“I’d like you to draw a map of your friends. Draw yourself in the middle. Add friends one by one, with the closest friends nearest to you on the map. After that, you can add friends however you like.”

His research revealed that unlike the dominant Facebook model at the time, people didn’t have one big, equal group of “friends”. Instead they have many different circles of friends in real life and wanted their online social tools to support those different groups.

This had huge implications for social products, sharing models, and privacy. Google designed G+ Circles based on this insight. Facebook redesigned their Groups product to support more categorization of friends. It’s easy to look back at these old examples and think it must have been obvious, but these insights would have taken a lot longer to reach without the sketches.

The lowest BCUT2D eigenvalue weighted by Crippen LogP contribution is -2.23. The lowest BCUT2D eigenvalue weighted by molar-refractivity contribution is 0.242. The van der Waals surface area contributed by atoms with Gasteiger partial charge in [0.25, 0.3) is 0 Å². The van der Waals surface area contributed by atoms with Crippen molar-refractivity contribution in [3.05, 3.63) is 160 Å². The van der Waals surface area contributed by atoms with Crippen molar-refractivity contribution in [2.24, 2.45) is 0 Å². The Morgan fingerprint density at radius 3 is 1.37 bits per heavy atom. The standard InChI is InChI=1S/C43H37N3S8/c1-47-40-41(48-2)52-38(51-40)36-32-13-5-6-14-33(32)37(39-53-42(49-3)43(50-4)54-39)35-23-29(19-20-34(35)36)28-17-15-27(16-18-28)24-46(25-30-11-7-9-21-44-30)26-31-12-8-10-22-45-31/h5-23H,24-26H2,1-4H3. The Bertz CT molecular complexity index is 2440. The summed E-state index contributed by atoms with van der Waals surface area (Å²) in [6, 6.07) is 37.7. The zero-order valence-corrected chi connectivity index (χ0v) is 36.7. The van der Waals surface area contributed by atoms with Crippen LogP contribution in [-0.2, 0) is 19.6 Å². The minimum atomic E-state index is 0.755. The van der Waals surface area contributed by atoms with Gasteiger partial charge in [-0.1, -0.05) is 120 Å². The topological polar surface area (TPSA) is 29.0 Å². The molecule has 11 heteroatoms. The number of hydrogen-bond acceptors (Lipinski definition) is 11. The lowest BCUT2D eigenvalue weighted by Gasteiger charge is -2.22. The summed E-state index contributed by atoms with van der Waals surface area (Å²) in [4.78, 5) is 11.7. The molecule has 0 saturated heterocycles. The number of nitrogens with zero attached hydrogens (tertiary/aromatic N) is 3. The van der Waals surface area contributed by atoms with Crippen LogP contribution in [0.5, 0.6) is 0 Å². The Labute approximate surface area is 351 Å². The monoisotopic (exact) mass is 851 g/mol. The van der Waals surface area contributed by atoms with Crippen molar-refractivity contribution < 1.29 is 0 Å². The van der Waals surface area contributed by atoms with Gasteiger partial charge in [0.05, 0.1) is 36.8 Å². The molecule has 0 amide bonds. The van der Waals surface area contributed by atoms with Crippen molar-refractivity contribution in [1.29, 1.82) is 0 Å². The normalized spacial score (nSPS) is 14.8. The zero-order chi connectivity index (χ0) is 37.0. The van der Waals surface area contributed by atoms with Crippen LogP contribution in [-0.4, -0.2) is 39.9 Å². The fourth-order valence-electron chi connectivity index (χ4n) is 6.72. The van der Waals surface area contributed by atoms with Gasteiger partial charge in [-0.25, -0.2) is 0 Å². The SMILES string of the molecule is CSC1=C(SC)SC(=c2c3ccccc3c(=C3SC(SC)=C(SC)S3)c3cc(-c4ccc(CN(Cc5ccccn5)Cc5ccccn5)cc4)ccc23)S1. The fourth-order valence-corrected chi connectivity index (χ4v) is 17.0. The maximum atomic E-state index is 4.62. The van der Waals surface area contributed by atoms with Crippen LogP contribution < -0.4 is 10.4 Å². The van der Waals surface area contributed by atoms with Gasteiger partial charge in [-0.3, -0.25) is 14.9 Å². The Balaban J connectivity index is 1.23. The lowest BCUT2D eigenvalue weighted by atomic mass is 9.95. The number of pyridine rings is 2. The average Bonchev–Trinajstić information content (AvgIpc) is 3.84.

3. How people think a complex system works

We strive for simplicity when we design every aspect of Intercom. But behind that simplicity is a lot of complexity. We used sketch research with our coworkers to understand how people at Intercom thought about how Intercom works as a system.

We had noticed we weren’t always using the same terminology to describe our product, and this was creating some confusion internally. We decided to conduct internal research to find out what our coworkers’ mental models of Intercom were.

We didn’t have a common mental model of Intercom.